Heights schools begin their second century

Belvoir (Gearity)

As the Cleveland Heights-University Heights City School District embarks on a review of its physical needs for the 21st century, it is a good time to look back at the buildings that have served the community’s children for the past century. Since the completion of the 1970s renovations, and construction of four new schools, the district has not constructed a new building in 35 years—the longest period in its history without new construction. Before this hiatus, there was a near-constant cycle of new school construction, first in Cleveland Heights and then in University Heights.

At the dawn of the 20th century, the township/city that became Cleveland Heights was beginning its transformation from a farming community in the hinterlands of Cleveland to a "garden suburb" of homes for people seeking to escape the city. Early districts, such as Euclid Heights, Euclid Golf, Ambler Heights and Mayfield Heights would soon be joined by numerous developments as Cleveland’s population sought larger lots away from the noise and pollution of the city center.

In the early days of the Cleveland Heights School District, there were only three buildings to serve the small population: Superior Schoolhouse at the intersection of Superior Road and Euclid Heights Boulevard; Noble, located on Noble Road in the city’s northeast, and Roxboro, serving the western edge of the community.

At that time, Cleveland Heights was on the cusp of tremendous growth and its civic leaders planned for a series of buildings to be constructed over the next 20 years. These would be needed as the city’s population rapidly increased. Between 1910 and 1930, the population of Cleveland Heights grew from 2,955 to 50,946.

To accommodate the growing school population, more schools were built: the first Heights High (later Roosevelt Junior High) on Lee Road in 1915; Fairfax in 1916; Coventry in 1917; the second Roxboro (Elementary) in 1919; Taylor and the second Noble in 1922; Boulevard in 1923; Roxboro Junior High and the new Cleveland Heights High in 1926; Oxford in 1928; Canterbury in 1929 and Monticello in 1930.

This was a golden age of school design, with one beautiful building after another, combining historical styles with the latest in building technologies and mechanical systems. With the Great Depression, growth came to a screeching halt and school design never recovered. But what great buildings the district commissioned in the first three decades of the century!

Boulevard School, designed by Warner, McCornack & Mitchell, was an impressive building, with minarets above its ornate stone-lined portico. Fairfax sported a dramatic front door, like something from a Tudor castle, with peaked towers above its staircases. Architect Franz C. Warner designed five diverse buildings in Cleveland Heights. Coventry School, built after considerable controversy in the neighborhood, anchored the intersection with a prominent tower and detailed scrollwork over its front door. Creative use of its awkward pie-shaped site allowed for a later addition along Euclid Heights Boulevard.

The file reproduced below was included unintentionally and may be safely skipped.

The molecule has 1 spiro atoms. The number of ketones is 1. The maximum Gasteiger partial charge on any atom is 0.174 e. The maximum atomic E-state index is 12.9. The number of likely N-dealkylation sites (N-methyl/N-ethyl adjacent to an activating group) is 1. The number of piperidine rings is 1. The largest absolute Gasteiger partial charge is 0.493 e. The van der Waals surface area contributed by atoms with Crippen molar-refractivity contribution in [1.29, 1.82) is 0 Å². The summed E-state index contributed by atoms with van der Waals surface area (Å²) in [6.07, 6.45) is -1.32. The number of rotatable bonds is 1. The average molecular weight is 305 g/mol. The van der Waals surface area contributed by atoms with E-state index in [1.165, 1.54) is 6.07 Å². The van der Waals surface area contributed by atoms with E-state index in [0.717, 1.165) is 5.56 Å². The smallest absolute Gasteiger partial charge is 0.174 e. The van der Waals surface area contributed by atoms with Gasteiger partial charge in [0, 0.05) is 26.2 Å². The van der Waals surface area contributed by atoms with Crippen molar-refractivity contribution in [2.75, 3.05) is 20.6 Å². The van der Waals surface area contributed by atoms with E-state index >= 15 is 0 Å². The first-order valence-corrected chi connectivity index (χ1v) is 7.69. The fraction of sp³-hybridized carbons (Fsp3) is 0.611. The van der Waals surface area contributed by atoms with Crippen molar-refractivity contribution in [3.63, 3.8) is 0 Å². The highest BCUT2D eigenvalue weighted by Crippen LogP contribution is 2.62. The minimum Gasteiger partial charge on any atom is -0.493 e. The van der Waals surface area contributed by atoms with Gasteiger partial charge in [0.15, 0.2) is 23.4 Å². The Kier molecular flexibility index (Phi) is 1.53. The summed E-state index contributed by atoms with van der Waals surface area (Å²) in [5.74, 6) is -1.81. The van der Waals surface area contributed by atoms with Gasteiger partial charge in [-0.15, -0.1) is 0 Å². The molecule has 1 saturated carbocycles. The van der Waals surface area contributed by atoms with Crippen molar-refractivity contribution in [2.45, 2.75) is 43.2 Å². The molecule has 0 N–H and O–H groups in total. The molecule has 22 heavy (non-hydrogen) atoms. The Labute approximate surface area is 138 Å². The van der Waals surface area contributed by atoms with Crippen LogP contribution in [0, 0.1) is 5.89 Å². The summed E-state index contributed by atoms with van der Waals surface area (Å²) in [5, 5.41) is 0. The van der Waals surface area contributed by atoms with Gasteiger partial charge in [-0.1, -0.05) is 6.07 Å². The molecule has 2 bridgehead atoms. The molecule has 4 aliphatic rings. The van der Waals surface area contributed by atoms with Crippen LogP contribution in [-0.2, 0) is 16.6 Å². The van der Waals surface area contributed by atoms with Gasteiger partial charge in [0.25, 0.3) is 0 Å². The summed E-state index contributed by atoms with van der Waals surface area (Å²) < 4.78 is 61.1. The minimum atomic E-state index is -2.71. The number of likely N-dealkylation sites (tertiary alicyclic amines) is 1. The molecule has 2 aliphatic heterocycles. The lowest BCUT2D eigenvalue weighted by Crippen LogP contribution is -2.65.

Warner’s design for Roxboro had three prominent arch windows below its mansard roof, which were covered by an addition in the 1970s. Warner’s third building, Taylor, featured a Tudor design, with arrow loops flanking a front door, which seemed intended to defend against invaders.

The second Noble School, designed by Warner, McCornack & Mitchell, displayed a more conservative design—similar to that of the Oxford and Canterbury schools, designed by John H. Graham. While most of the buildings were built with symmetrical additions in mind, the asymmetry of Canterbury’s design was later marred by "eclectic" additions.

Although Canterbury’s design lacked the architectural flourishes of other schools, Graham’s designs for Roxboro and Monticello junior high schools gave the district two buildings with clean lines and prominent entrances. Monticello’s arched entrance and Roxboro’s Greek portico enable one to forgive later additions that disrupt these otherwise majestic buildings—new construction was quietly tucked behind the original buildings.

Temporary classrooms

As the student population grew rapidly, temporary trailers and added wings became common. Photos and plat maps show temporary buildings at several schools and how the buildings grew. Extensions had been planned for, and often were built just a year or two after a building’s completion. Construction was so frequent that, from 1910 to 1960, the only time when school construction ceased was during the Depression and World War II.